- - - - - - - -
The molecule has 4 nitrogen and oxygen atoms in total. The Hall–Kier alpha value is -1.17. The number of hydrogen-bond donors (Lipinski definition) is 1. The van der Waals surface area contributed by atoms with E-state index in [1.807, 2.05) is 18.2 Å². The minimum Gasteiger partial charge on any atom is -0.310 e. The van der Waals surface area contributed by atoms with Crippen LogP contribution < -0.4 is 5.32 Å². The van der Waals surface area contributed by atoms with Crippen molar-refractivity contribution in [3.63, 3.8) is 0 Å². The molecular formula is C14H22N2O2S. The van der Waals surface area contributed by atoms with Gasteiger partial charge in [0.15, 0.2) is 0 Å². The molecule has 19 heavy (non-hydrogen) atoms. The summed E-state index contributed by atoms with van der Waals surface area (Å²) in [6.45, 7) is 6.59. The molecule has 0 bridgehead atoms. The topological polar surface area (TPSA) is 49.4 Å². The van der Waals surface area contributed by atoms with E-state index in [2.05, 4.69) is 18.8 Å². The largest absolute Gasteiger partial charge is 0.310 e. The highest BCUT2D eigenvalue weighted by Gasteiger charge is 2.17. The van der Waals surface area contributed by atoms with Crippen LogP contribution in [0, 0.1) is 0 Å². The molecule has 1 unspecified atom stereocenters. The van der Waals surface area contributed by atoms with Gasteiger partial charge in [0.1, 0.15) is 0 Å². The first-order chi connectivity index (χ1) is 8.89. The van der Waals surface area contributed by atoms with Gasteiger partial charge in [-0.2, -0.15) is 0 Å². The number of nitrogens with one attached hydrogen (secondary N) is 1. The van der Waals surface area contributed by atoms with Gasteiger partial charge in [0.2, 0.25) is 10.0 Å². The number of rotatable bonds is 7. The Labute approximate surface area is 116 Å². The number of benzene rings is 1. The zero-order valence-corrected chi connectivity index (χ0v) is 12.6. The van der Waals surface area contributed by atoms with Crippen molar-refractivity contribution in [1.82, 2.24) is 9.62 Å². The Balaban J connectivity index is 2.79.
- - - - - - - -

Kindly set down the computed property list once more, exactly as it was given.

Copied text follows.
The molecule has 4 nitrogen and oxygen atoms in total. The Hall–Kier alpha value is -1.17. The number of hydrogen-bond donors (Lipinski definition) is 1. The van der Waals surface area contributed by atoms with E-state index in [1.807, 2.05) is 18.2 Å². The minimum Gasteiger partial charge on any atom is -0.310 e. The van der Waals surface area contributed by atoms with Crippen LogP contribution < -0.4 is 5.32 Å². The van der Waals surface area contributed by atoms with Crippen molar-refractivity contribution in [3.63, 3.8) is 0 Å². The molecular formula is C14H22N2O2S. The van der Waals surface area contributed by atoms with Gasteiger partial charge in [0.15, 0.2) is 0 Å². The molecule has 19 heavy (non-hydrogen) atoms. The summed E-state index contributed by atoms with van der Waals surface area (Å²) in [6.45, 7) is 6.59. The molecule has 0 bridgehead atoms. The topological polar surface area (TPSA) is 49.4 Å². The van der Waals surface area contributed by atoms with E-state index in [2.05, 4.69) is 18.8 Å². The largest absolute Gasteiger partial charge is 0.310 e. The highest BCUT2D eigenvalue weighted by Gasteiger charge is 2.17. The van der Waals surface area contributed by atoms with Crippen LogP contribution in [0, 0.1) is 0 Å². The molecule has 1 unspecified atom stereocenters. The van der Waals surface area contributed by atoms with Gasteiger partial charge in [0.1, 0.15) is 0 Å². The first-order chi connectivity index (χ1) is 8.89. The van der Waals surface area contributed by atoms with Gasteiger partial charge in [-0.2, -0.15) is 0 Å². The number of nitrogens with one attached hydrogen (secondary N) is 1. The van der Waals surface area contributed by atoms with Gasteiger partial charge in [0.2, 0.25) is 10.0 Å². The number of rotatable bonds is 7. The Labute approximate surface area is 116 Å². The number of benzene rings is 1. The zero-order valence-corrected chi connectivity index (χ0v) is 12.6. The van der Waals surface area contributed by atoms with Crippen molar-refractivity contribution in [1.82, 2.24) is 9.62 Å². The Balaban J connectivity index is 2.79.